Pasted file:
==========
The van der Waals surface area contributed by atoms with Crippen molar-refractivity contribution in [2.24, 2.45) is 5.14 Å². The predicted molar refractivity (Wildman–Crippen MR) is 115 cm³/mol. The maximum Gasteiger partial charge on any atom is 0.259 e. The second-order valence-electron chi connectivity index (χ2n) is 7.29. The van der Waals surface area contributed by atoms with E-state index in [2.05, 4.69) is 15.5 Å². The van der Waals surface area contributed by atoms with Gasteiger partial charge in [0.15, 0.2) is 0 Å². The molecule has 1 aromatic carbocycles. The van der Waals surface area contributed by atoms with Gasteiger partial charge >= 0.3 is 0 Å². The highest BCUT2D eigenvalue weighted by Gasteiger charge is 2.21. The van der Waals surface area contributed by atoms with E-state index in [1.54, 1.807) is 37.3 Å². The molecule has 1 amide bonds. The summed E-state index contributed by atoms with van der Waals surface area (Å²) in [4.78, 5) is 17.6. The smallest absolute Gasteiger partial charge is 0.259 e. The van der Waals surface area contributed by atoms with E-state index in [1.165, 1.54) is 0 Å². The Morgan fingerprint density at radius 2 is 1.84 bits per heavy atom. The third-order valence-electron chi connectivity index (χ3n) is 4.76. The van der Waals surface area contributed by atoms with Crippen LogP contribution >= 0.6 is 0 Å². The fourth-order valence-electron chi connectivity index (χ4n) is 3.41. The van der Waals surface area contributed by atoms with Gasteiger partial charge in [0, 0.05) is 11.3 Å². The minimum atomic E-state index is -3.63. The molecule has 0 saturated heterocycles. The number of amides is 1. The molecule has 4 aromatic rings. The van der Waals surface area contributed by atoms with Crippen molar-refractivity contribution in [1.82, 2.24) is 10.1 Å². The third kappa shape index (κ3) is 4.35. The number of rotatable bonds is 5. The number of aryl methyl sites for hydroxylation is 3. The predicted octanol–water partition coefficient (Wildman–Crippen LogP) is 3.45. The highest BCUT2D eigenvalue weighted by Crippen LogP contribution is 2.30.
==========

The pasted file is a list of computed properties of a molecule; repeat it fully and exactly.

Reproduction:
The van der Waals surface area contributed by atoms with Crippen molar-refractivity contribution in [2.24, 2.45) is 5.14 Å². The predicted molar refractivity (Wildman–Crippen MR) is 115 cm³/mol. The maximum Gasteiger partial charge on any atom is 0.259 e. The second-order valence-electron chi connectivity index (χ2n) is 7.29. The van der Waals surface area contributed by atoms with E-state index in [2.05, 4.69) is 15.5 Å². The van der Waals surface area contributed by atoms with Gasteiger partial charge in [0.15, 0.2) is 0 Å². The molecule has 1 aromatic carbocycles. The van der Waals surface area contributed by atoms with Gasteiger partial charge >= 0.3 is 0 Å². The highest BCUT2D eigenvalue weighted by Gasteiger charge is 2.21. The van der Waals surface area contributed by atoms with E-state index in [1.54, 1.807) is 37.3 Å². The molecule has 1 amide bonds. The summed E-state index contributed by atoms with van der Waals surface area (Å²) in [4.78, 5) is 17.6. The smallest absolute Gasteiger partial charge is 0.259 e. The van der Waals surface area contributed by atoms with E-state index in [1.165, 1.54) is 0 Å². The Morgan fingerprint density at radius 2 is 1.84 bits per heavy atom. The third-order valence-electron chi connectivity index (χ3n) is 4.76. The van der Waals surface area contributed by atoms with Crippen LogP contribution >= 0.6 is 0 Å². The fourth-order valence-electron chi connectivity index (χ4n) is 3.41. The van der Waals surface area contributed by atoms with Gasteiger partial charge in [0, 0.05) is 11.3 Å². The minimum atomic E-state index is -3.63. The molecule has 0 saturated heterocycles. The number of amides is 1. The molecule has 4 aromatic rings. The van der Waals surface area contributed by atoms with Crippen molar-refractivity contribution in [1.82, 2.24) is 10.1 Å². The third kappa shape index (κ3) is 4.35. The number of rotatable bonds is 5. The number of aryl methyl sites for hydroxylation is 3. The predicted octanol–water partition coefficient (Wildman–Crippen LogP) is 3.45. The highest BCUT2D eigenvalue weighted by Crippen LogP contribution is 2.30.